|3ds Max 6|
|Autodesk FBX 2006.11.1|
Aerobuilding: A 100MW Wind Turbine Combination Skyscraper
It is well known that conventional architecture is both wasteful in resources and exceptionally wasteful in regard to carbon footprint. A great deal of energy and embodied energy memory (Emergy) is tied up into the procurement of high quality materials such as stone, steel and glass … materials known to last centuries if well made and maintained. Buildings have been built in the past that have lasted for centuries and indeed the concept of a building that lasts for at least centuries is the only way economically to build the tallest building in the world that is also a wind turbine. Building to last is old knowledge. Emergy science is a relatively new field that uses environmental accounting methods to quantify natures work and its subsequent use in the human world. It has been proven to justify extremely large and complex environmental projects and has been used to analyze the Aerobuilding.
A project of this magnitude is envisioned knowing that there are multiple outputs other than money that would propel the project through to its completion:
New knowledge- The highest valued assets are what we will learn from building an Aerobuilding. Innovation through doing will bring future progress, growth and untold awareness.
Shelter- The bottom floors will be occupied well before the turbines are even erected providing capital during the early years of construction.
Electricity – A 100 Mega Watt generator has 10 times more capacity than today’s largest systems. Surpluses are to be sold at green market prices competitive with nuclear power.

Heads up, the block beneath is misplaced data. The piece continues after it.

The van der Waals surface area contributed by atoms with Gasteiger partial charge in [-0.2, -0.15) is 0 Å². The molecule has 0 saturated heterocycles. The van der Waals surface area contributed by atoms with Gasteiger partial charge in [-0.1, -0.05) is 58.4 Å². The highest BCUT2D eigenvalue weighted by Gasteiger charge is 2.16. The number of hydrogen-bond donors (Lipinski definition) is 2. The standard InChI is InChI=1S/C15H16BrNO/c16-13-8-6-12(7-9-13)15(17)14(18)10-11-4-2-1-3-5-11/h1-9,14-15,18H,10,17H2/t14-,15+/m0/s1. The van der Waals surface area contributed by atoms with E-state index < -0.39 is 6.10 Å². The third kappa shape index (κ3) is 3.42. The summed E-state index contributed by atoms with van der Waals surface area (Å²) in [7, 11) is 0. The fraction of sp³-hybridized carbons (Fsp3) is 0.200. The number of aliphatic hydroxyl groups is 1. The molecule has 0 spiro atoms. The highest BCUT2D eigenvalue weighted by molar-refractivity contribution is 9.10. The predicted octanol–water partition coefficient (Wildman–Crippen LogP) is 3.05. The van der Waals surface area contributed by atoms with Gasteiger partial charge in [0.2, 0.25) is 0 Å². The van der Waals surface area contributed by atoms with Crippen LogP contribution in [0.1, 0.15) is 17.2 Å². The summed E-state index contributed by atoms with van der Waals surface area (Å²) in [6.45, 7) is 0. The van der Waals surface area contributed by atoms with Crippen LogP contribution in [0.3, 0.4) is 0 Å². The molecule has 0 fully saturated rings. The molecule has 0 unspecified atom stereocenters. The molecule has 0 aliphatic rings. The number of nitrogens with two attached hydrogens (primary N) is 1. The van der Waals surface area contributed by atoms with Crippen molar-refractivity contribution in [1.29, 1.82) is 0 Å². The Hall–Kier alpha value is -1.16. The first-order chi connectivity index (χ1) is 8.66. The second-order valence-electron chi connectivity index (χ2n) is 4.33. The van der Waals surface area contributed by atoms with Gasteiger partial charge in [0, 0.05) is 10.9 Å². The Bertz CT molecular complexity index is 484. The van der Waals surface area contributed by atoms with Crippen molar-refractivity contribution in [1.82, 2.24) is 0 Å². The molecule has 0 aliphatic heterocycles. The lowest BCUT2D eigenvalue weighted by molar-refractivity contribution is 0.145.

How it works:
The Aerobuilding uses high voltage superconducting generator technology in the head nacelle unit to keep the lofted weight lower than what it might otherwise be possible using standard copper windings. These generators too would be designed to last not decades but centuries. Once the magnets are energized they need only be supplied with liquid helium from a closed loop. Helium is considered a waste gas from the natural gas industry so a waste product is put to use to produce energy. A liquid nitrogen outer jacket is not used because the outer vacuum insulating jacket is meters thick compared to centimeters of conventional superconducting magnets and the liquid helium is under greater pressure.
The whole building rotates at the ground to keep the machine facing into the wind which is much higher at this elevation. Pressurized helium gas fills the spaces of the support tubes making them more rigid and supplying the liquefaction facility for the cryogen plant. These are designed to mitigate a quench, an emergency where the magnet goes from superconducting to normal conduction and all the helium turns to gas.
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